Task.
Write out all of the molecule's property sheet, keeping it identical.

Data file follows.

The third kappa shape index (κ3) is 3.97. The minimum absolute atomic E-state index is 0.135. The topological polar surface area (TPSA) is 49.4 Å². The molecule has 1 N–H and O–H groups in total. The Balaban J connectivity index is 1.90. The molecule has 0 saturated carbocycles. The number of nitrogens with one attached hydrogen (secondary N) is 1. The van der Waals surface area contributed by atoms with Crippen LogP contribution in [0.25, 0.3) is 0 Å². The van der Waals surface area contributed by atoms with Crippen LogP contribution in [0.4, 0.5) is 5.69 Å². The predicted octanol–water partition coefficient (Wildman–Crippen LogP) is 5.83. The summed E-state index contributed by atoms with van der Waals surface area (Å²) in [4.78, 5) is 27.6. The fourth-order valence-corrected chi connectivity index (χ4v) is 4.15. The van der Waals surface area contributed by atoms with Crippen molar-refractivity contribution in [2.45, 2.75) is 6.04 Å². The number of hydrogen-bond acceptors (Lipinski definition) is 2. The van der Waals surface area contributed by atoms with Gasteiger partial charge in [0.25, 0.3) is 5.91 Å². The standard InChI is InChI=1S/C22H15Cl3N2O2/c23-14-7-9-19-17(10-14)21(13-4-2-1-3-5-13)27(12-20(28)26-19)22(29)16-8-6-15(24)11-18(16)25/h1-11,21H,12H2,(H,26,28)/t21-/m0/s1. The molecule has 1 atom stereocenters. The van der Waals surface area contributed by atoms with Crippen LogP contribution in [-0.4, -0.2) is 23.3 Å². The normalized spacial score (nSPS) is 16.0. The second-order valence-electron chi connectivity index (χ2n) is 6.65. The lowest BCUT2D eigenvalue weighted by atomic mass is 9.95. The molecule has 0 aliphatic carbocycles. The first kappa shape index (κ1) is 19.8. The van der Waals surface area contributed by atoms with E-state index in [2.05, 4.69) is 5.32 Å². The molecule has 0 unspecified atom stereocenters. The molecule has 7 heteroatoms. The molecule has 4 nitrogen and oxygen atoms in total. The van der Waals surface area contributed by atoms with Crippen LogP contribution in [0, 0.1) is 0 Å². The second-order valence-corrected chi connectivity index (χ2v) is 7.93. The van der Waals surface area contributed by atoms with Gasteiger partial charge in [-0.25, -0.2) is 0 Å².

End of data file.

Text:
The third kappa shape index (κ3) is 3.97. The minimum absolute atomic E-state index is 0.135. The topological polar surface area (TPSA) is 49.4 Å². The molecule has 1 N–H and O–H groups in total. The Balaban J connectivity index is 1.90. The molecule has 0 saturated carbocycles. The number of nitrogens with one attached hydrogen (secondary N) is 1. The van der Waals surface area contributed by atoms with Crippen LogP contribution in [0.25, 0.3) is 0 Å². The van der Waals surface area contributed by atoms with Crippen LogP contribution in [0.4, 0.5) is 5.69 Å². The predicted octanol–water partition coefficient (Wildman–Crippen LogP) is 5.83. The summed E-state index contributed by atoms with van der Waals surface area (Å²) in [4.78, 5) is 27.6. The fourth-order valence-corrected chi connectivity index (χ4v) is 4.15. The van der Waals surface area contributed by atoms with Crippen molar-refractivity contribution in [2.45, 2.75) is 6.04 Å². The number of hydrogen-bond acceptors (Lipinski definition) is 2. The van der Waals surface area contributed by atoms with Gasteiger partial charge in [0.25, 0.3) is 5.91 Å². The standard InChI is InChI=1S/C22H15Cl3N2O2/c23-14-7-9-19-17(10-14)21(13-4-2-1-3-5-13)27(12-20(28)26-19)22(29)16-8-6-15(24)11-18(16)25/h1-11,21H,12H2,(H,26,28)/t21-/m0/s1. The molecule has 1 atom stereocenters. The van der Waals surface area contributed by atoms with Crippen LogP contribution in [-0.4, -0.2) is 23.3 Å². The normalized spacial score (nSPS) is 16.0. The second-order valence-electron chi connectivity index (χ2n) is 6.65. The lowest BCUT2D eigenvalue weighted by atomic mass is 9.95. The molecule has 0 aliphatic carbocycles. The first kappa shape index (κ1) is 19.8. The van der Waals surface area contributed by atoms with E-state index in [2.05, 4.69) is 5.32 Å². The molecule has 0 unspecified atom stereocenters. The molecule has 7 heteroatoms. The molecule has 4 nitrogen and oxygen atoms in total. The van der Waals surface area contributed by atoms with Crippen LogP contribution in [0, 0.1) is 0 Å². The second-order valence-corrected chi connectivity index (χ2v) is 7.93. The van der Waals surface area contributed by atoms with Gasteiger partial charge in [-0.25, -0.2) is 0 Å².